Less wealthy individuals also had birds! These birds were usually outdoor ones, and could typically be used as livestock: geese, quails, and chickens. 


Pets In The Victorian Era


During the Victorian era, dogs and cats were considered to be the most popular pets (no surprises there!). In particular, smaller lap dogs. These dogs were higher maintenance and less common, and typically were only seen with wealthier women who had the attention, or could afford a maid. 

A popular Victorian era story is that of Greyfriars Bobby, a Skye Terrier from Edinburgh, Scotland. Bobby belonged to a nightwatchman named John Gray, who died and was buried in a churchyard in town. Bobby, the adorable companion, spent the next 14 years of his life sitting and guarding John’s grave.

A bronze statue of the famed Scottish Terrier, Greyfriars Bobby, from FurHaven Pet Products

People in the town looked after Bobby, even getting him a license to keep him in the city. After Bobby’s death 14 years later, and after being buried at the site of John’s grave, an English philanthropist commissioned a water fountain statue of Bobby across from George IV Bridge in Edinburgh. Bobby will forever be remembered as the loyal and adorable Edinburgh pup.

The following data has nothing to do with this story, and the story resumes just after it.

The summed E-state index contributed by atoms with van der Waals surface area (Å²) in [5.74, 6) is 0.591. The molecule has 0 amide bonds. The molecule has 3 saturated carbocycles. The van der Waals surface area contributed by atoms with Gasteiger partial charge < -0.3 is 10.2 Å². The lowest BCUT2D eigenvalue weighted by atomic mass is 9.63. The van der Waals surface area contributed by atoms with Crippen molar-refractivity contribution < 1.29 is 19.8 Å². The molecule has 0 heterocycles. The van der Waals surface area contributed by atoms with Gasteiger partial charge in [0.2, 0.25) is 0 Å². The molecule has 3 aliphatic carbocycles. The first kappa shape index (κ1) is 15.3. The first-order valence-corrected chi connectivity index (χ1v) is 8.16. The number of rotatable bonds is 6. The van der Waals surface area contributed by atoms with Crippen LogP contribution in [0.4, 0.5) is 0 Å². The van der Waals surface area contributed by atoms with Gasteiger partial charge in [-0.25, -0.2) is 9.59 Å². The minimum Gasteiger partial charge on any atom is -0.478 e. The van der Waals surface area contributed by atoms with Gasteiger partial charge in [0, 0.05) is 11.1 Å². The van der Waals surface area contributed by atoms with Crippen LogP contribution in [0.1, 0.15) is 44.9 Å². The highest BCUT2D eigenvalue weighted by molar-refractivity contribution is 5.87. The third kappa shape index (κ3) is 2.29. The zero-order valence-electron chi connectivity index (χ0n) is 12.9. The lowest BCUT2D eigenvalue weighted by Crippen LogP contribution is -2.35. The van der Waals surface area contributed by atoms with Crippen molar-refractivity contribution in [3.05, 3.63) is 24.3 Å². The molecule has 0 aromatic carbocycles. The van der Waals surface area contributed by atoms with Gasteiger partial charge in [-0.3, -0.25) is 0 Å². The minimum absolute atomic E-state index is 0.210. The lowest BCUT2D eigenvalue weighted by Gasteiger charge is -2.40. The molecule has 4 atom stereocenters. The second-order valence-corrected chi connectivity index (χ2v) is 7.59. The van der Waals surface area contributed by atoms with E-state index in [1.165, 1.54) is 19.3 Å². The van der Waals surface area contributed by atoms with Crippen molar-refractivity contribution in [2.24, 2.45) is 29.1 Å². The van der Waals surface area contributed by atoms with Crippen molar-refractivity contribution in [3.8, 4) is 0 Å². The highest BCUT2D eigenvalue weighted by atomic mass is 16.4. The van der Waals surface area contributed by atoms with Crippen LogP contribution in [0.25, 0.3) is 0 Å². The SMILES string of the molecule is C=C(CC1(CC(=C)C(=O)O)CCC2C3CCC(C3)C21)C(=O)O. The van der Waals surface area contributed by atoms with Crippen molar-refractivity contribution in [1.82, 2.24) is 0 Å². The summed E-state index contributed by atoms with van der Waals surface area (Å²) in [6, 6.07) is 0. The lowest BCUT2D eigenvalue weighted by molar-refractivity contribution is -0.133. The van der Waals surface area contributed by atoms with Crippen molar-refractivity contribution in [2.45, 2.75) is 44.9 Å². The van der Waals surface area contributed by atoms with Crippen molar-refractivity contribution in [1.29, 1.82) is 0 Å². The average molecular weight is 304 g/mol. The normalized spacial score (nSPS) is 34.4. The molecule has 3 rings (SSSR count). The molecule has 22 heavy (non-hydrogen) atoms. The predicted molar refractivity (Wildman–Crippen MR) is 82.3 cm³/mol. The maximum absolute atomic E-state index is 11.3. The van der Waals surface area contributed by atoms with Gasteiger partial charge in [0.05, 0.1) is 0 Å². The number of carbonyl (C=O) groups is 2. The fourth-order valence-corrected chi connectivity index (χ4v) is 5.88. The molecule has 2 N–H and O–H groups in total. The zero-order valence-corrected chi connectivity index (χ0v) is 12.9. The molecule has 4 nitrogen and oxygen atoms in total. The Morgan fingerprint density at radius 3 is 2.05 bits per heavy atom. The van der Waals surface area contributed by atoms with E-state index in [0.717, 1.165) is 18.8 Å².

Exotic Pets In The 40's and 50's


Exotic and strange pets were hugely popular, especially through the 40’s and 50’s. Since the push against the exotic animal trade began in the 70’s, and continues to be fought for, exotic animals being kept as private pets have been in decline (at least their prominence in public, exotic animal trade continues to be an issue even today). 
Check out these wild and weird exotic animals and their families - but remember, you do NOT want to adopt any of these crazy creatures.



A photo of an old family enjoying a meal with three chimpanzees present, from FurHaven Pet Products
Getty Images via HuffPost


A person feeding a boar from a dinner table in an old photograph, from FurHaven Pet Products
Getty Images via HuffPost


A human and a Lynx enjoying a moment together in an old black and white photograph, from FurHaven Pet Products
Getty Images via HuffPost


A family watching an old television set with a Puma at their feet in a black and white photo, from FurHaven Pet Products
Getty Images via HuffPost

No Exotic Animals At Home?

That's okay! Your furry friends will be sure to love these items anyway.

Oval Dog Bed - Two-Tone Faux Fur & Suede

An orange, brown, black and white dog lying in a FurHaven Oval Bed
Our Two-Tone Oval Bed is the perfect spot for any furry friend to cuddle up in! Designed for pets who like to curl-up in comfort, this traditional-style "nest" or "cuddler" dog and cat bed features medical-grade foam walls to support hips and back.

Paws N Play Pie Toy

A brown, shaggy dog standing on hardwood, eating some treats out of a FurHaven Paws n' Play Slow Feeder
This versatile slow feeder boredom buster is designed to keep your dog busy and help reduce anxious or destructive behavior while you're off doing chores, running errands, or heading to work.